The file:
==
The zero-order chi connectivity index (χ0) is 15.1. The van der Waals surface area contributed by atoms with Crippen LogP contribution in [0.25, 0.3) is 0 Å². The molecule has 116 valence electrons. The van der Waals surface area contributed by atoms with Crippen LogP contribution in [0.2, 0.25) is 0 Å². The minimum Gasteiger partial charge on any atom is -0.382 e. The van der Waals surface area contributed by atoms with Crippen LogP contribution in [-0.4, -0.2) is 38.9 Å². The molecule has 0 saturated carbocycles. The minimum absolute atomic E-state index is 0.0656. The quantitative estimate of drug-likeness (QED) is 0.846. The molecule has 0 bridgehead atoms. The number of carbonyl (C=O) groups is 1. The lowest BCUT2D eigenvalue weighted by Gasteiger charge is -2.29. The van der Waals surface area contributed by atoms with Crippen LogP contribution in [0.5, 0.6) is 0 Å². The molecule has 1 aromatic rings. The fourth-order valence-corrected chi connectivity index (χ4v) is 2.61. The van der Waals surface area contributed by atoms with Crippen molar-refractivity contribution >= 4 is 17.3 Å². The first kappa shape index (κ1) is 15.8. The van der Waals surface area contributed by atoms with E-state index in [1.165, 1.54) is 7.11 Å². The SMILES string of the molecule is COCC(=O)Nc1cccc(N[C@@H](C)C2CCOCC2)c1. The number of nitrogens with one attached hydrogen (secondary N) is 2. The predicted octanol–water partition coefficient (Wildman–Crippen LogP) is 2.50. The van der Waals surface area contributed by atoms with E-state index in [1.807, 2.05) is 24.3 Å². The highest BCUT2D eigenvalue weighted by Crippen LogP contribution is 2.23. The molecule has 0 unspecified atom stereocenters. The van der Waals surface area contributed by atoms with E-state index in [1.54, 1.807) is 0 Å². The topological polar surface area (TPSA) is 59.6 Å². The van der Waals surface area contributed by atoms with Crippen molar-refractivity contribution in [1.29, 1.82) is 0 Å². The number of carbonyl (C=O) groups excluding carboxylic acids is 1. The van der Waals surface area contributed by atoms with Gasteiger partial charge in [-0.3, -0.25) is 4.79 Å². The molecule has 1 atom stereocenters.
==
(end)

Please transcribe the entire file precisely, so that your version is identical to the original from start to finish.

The zero-order chi connectivity index (χ0) is 15.1. The van der Waals surface area contributed by atoms with Crippen LogP contribution in [0.25, 0.3) is 0 Å². The molecule has 116 valence electrons. The van der Waals surface area contributed by atoms with Crippen LogP contribution in [0.2, 0.25) is 0 Å². The minimum Gasteiger partial charge on any atom is -0.382 e. The van der Waals surface area contributed by atoms with Crippen LogP contribution in [-0.4, -0.2) is 38.9 Å². The molecule has 0 saturated carbocycles. The minimum absolute atomic E-state index is 0.0656. The quantitative estimate of drug-likeness (QED) is 0.846. The molecule has 0 bridgehead atoms. The number of carbonyl (C=O) groups is 1. The lowest BCUT2D eigenvalue weighted by Gasteiger charge is -2.29. The van der Waals surface area contributed by atoms with Crippen LogP contribution in [0.5, 0.6) is 0 Å². The molecule has 1 aromatic rings. The fourth-order valence-corrected chi connectivity index (χ4v) is 2.61. The van der Waals surface area contributed by atoms with Crippen molar-refractivity contribution >= 4 is 17.3 Å². The first kappa shape index (κ1) is 15.8. The van der Waals surface area contributed by atoms with E-state index in [1.165, 1.54) is 7.11 Å². The SMILES string of the molecule is COCC(=O)Nc1cccc(N[C@@H](C)C2CCOCC2)c1. The number of nitrogens with one attached hydrogen (secondary N) is 2. The predicted octanol–water partition coefficient (Wildman–Crippen LogP) is 2.50. The van der Waals surface area contributed by atoms with E-state index in [1.807, 2.05) is 24.3 Å². The highest BCUT2D eigenvalue weighted by Crippen LogP contribution is 2.23. The molecule has 0 unspecified atom stereocenters. The van der Waals surface area contributed by atoms with E-state index in [1.54, 1.807) is 0 Å². The topological polar surface area (TPSA) is 59.6 Å². The van der Waals surface area contributed by atoms with Crippen molar-refractivity contribution in [1.29, 1.82) is 0 Å². The number of carbonyl (C=O) groups excluding carboxylic acids is 1. The van der Waals surface area contributed by atoms with Gasteiger partial charge in [-0.3, -0.25) is 4.79 Å². The molecule has 1 atom stereocenters.